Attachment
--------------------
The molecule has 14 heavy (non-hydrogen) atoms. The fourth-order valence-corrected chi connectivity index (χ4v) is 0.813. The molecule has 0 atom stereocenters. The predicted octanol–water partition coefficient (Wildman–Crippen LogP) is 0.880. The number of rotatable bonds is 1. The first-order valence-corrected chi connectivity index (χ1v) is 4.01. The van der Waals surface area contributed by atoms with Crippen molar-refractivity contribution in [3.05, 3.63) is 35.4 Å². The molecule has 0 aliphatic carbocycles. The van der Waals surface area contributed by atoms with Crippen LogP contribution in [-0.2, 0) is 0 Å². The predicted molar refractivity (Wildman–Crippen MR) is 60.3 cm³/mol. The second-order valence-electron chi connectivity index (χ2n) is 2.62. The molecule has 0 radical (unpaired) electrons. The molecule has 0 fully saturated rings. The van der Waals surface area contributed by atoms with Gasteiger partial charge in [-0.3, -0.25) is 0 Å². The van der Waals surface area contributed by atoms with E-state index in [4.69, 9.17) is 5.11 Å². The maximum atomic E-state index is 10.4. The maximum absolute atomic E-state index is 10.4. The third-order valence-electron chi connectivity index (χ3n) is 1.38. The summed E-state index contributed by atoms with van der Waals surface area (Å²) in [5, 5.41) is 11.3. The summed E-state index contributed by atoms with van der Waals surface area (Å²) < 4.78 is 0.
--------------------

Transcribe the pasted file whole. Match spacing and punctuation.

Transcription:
The molecule has 14 heavy (non-hydrogen) atoms. The fourth-order valence-corrected chi connectivity index (χ4v) is 0.813. The molecule has 0 atom stereocenters. The predicted octanol–water partition coefficient (Wildman–Crippen LogP) is 0.880. The number of rotatable bonds is 1. The first-order valence-corrected chi connectivity index (χ1v) is 4.01. The van der Waals surface area contributed by atoms with Crippen molar-refractivity contribution in [3.05, 3.63) is 35.4 Å². The molecule has 0 aliphatic carbocycles. The van der Waals surface area contributed by atoms with Crippen LogP contribution in [-0.2, 0) is 0 Å². The predicted molar refractivity (Wildman–Crippen MR) is 60.3 cm³/mol. The second-order valence-electron chi connectivity index (χ2n) is 2.62. The molecule has 0 radical (unpaired) electrons. The molecule has 0 fully saturated rings. The van der Waals surface area contributed by atoms with Gasteiger partial charge in [-0.3, -0.25) is 0 Å². The van der Waals surface area contributed by atoms with E-state index in [4.69, 9.17) is 5.11 Å². The maximum atomic E-state index is 10.4. The maximum absolute atomic E-state index is 10.4. The third-order valence-electron chi connectivity index (χ3n) is 1.38. The summed E-state index contributed by atoms with van der Waals surface area (Å²) in [5, 5.41) is 11.3. The summed E-state index contributed by atoms with van der Waals surface area (Å²) < 4.78 is 0.